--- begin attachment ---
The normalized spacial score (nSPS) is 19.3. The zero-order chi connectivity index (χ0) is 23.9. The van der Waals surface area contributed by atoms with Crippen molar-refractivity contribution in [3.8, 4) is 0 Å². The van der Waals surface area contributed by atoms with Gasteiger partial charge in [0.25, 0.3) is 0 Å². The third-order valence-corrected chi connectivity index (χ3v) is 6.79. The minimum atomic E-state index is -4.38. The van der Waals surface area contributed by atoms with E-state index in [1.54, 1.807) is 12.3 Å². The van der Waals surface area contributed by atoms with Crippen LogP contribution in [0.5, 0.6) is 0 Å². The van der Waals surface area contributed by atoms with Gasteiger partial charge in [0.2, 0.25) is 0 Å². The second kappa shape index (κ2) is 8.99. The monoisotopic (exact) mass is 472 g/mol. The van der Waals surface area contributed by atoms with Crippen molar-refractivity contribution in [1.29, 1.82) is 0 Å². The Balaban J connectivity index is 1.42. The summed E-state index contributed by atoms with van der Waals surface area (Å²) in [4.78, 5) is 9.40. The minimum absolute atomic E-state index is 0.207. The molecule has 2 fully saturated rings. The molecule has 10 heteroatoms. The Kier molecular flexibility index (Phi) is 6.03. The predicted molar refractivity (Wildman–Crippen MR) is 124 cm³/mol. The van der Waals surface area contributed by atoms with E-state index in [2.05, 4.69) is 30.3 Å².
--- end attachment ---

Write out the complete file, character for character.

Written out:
The normalized spacial score (nSPS) is 19.3. The zero-order chi connectivity index (χ0) is 23.9. The van der Waals surface area contributed by atoms with Crippen molar-refractivity contribution in [3.8, 4) is 0 Å². The van der Waals surface area contributed by atoms with Gasteiger partial charge in [0.25, 0.3) is 0 Å². The third-order valence-corrected chi connectivity index (χ3v) is 6.79. The minimum atomic E-state index is -4.38. The van der Waals surface area contributed by atoms with E-state index in [1.54, 1.807) is 12.3 Å². The van der Waals surface area contributed by atoms with Crippen LogP contribution in [0.5, 0.6) is 0 Å². The van der Waals surface area contributed by atoms with Gasteiger partial charge in [0.2, 0.25) is 0 Å². The second kappa shape index (κ2) is 8.99. The monoisotopic (exact) mass is 472 g/mol. The van der Waals surface area contributed by atoms with Crippen molar-refractivity contribution in [1.29, 1.82) is 0 Å². The Balaban J connectivity index is 1.42. The summed E-state index contributed by atoms with van der Waals surface area (Å²) in [4.78, 5) is 9.40. The minimum absolute atomic E-state index is 0.207. The molecule has 2 fully saturated rings. The molecule has 10 heteroatoms. The Kier molecular flexibility index (Phi) is 6.03. The predicted molar refractivity (Wildman–Crippen MR) is 124 cm³/mol. The van der Waals surface area contributed by atoms with E-state index in [2.05, 4.69) is 30.3 Å².